Thanks, everyone, for contributing! A few words about Rollwagen/transporters and Rollböcken/transfer trucks (?)/ from someone who has actually been working with them - well, not the trucks, just the cars:
Transporters have to be operated rather carefully; ours in Sweden, of the common European 8-wheel variety, had a 20 mph maximum on them (I remember reading about their being used on some 891 mm /2´11"/ ex-private line with just 30-pound rails, where the maximum was 15 mph!) But on a well-aligned track they ran quite OK, even with the 32-ton maximum load. Extremely heavy or long std. ga. freight cars could also be loaded onto TWO transporters. These were then coupled together with an extra-short coupling bar - the normal ones were from 20 to 25 ft. long. This was in fact the only REAL snag with the system, as you had to lift the !+*'#%! things by hand AND FIT THEM INTO the !!%%&?**!!#!"+**, very narrow link´n pin pockets. Connecting these was a two-man job, one man giving signals to the engine and the other fiddling with the bar - pooh. Disconnecting was easier... Switching a rake of empty transporters, however, was no problem - the system included a standardized, small kind of hook weighing perhaps ten pounds, for just rapidly linking them together.
Older transporters were unbraked but more modern ones had full air brake equipment, so the coupling bars had air connections with regular hoses. The bars consisted of either a single coarse pipe or a square girder of thin welded pipes, with the air running straight through these.
Transporter trains could be quite impressive - I have seen 15-car consists myself in the 1960s! If regular n.g. freight cars were included in the consist these were always coupled next to the engine. Obviously, EMPTY transporters had to be coupled to the rear end of the train...
Transporters were used on our single 2´7" line as well as on the 3´6" network, too. Obviously they helped a number of little lines to survive for an extra decade or two, but... Naturally "ramping on" or "off" the std. ga. cars took a lot of time via the special transfer ramps.
As std. ga. cars got bigger and bigger, a few 12-wheel transporters were also built. I think their capy. was 42 tons. Only on 2´11" gauge, not on the 3´6". (Bob N., did you see the 12-wheelers on the Montreux-Oberland...???!!! I think they have, or at least had, some 6-wheel transfer trucks also!!! To my knowledge these are still used quite extensively in Switzerland and Austria.)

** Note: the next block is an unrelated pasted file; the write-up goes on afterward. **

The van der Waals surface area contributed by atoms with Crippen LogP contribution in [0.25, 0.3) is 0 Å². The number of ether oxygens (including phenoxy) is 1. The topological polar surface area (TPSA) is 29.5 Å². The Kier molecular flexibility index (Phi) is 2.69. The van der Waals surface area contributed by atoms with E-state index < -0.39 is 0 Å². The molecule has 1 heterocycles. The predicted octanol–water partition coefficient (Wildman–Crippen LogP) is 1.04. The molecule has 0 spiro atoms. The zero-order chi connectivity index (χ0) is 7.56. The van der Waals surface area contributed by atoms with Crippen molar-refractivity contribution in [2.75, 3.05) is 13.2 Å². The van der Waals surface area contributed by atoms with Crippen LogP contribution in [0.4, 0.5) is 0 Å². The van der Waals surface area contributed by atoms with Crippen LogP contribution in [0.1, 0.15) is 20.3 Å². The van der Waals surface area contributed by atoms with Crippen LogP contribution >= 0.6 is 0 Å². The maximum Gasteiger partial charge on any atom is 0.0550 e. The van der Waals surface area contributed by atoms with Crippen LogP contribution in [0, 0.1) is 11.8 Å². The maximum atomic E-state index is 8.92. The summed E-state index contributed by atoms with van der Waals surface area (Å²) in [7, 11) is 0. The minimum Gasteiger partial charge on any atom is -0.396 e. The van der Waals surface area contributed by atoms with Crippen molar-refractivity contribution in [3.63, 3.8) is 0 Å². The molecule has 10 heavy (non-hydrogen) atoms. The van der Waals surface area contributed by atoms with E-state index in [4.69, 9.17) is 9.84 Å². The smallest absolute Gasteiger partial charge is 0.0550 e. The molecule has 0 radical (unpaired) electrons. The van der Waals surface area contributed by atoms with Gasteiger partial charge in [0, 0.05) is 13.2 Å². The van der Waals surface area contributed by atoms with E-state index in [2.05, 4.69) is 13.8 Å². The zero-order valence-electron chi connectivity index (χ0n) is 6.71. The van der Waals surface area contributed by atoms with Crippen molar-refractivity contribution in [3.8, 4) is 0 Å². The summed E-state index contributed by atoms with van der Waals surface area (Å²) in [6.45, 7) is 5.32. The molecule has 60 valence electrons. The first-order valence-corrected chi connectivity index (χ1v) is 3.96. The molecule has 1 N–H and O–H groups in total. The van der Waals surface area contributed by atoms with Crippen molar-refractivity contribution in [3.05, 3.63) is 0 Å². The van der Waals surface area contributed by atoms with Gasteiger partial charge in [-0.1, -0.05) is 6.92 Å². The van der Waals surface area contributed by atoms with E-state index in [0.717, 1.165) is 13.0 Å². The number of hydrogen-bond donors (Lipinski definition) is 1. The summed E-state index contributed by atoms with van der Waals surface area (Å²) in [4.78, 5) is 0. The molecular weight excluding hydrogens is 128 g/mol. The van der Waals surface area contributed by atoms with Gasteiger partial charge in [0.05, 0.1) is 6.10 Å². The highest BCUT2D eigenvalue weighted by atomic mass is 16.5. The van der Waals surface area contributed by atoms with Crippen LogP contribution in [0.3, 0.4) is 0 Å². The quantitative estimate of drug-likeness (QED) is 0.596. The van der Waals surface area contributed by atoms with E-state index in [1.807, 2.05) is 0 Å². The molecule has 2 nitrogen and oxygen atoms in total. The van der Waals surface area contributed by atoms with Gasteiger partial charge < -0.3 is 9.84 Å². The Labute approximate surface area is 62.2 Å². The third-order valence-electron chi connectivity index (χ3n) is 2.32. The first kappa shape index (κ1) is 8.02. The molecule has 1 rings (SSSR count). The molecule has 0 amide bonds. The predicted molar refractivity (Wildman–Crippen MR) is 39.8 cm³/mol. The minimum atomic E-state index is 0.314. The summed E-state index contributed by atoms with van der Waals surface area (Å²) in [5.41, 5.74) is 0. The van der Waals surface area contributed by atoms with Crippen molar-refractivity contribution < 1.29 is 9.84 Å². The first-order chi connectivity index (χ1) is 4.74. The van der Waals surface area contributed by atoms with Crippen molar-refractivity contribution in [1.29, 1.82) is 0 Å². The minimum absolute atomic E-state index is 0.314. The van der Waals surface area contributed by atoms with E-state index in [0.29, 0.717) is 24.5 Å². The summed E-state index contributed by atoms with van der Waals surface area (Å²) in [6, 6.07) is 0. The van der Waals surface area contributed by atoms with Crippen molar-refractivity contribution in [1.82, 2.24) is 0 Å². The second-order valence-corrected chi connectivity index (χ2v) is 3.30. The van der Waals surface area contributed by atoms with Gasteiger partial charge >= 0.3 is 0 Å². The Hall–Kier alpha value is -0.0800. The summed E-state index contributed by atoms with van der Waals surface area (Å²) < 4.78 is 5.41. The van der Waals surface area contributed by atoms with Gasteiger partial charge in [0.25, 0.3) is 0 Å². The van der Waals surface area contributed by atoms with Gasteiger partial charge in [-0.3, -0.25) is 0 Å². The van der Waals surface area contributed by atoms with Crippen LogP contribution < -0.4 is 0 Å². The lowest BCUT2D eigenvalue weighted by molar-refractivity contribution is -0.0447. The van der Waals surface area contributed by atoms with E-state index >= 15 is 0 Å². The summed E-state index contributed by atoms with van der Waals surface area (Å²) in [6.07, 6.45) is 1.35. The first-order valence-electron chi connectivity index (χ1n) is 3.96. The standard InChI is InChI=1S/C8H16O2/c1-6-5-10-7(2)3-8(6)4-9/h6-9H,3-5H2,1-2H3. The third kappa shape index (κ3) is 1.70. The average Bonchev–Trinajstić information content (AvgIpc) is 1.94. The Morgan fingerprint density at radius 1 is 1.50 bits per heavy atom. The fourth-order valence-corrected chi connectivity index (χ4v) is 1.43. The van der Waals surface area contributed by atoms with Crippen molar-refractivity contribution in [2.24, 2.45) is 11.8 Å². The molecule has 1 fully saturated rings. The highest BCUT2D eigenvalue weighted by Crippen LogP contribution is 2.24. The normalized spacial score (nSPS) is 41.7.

None of these are in commercial use in Sweden any more, just on veteran steam & preserved lines, where I got acquainted with them - thank God I didn´t have to earn my daily bread working with them... However, I understand that accidents were rather uncommon, mainly due to the very slow speeds in switching. But the stories about what COULD happen to a transporter train are legion... One engineer told me he was coming with his big Tp class 2´11" diesel north of Stockholm on the freight for the papermill at Hallstavik one morning - and suddenly, as he looked back, he had an empty transporter in the middle of his train... (THAT time the ditched std. ga. gondola contained only old recycling paper...)
(In fact a few of the Rollböcken/trucks were in use in Sweden, in just one place, very locally, for ultra-slow hauls of half a mile or so, where std. ga. and 891 mm ga. met., well into the 1960s! These were designed according to the most common variety, having a kind of cradle for the std.ga. car axles. As to coupling the cars together I believe you could either use the regular s.g. couplers or loose c. bars between the trucks...)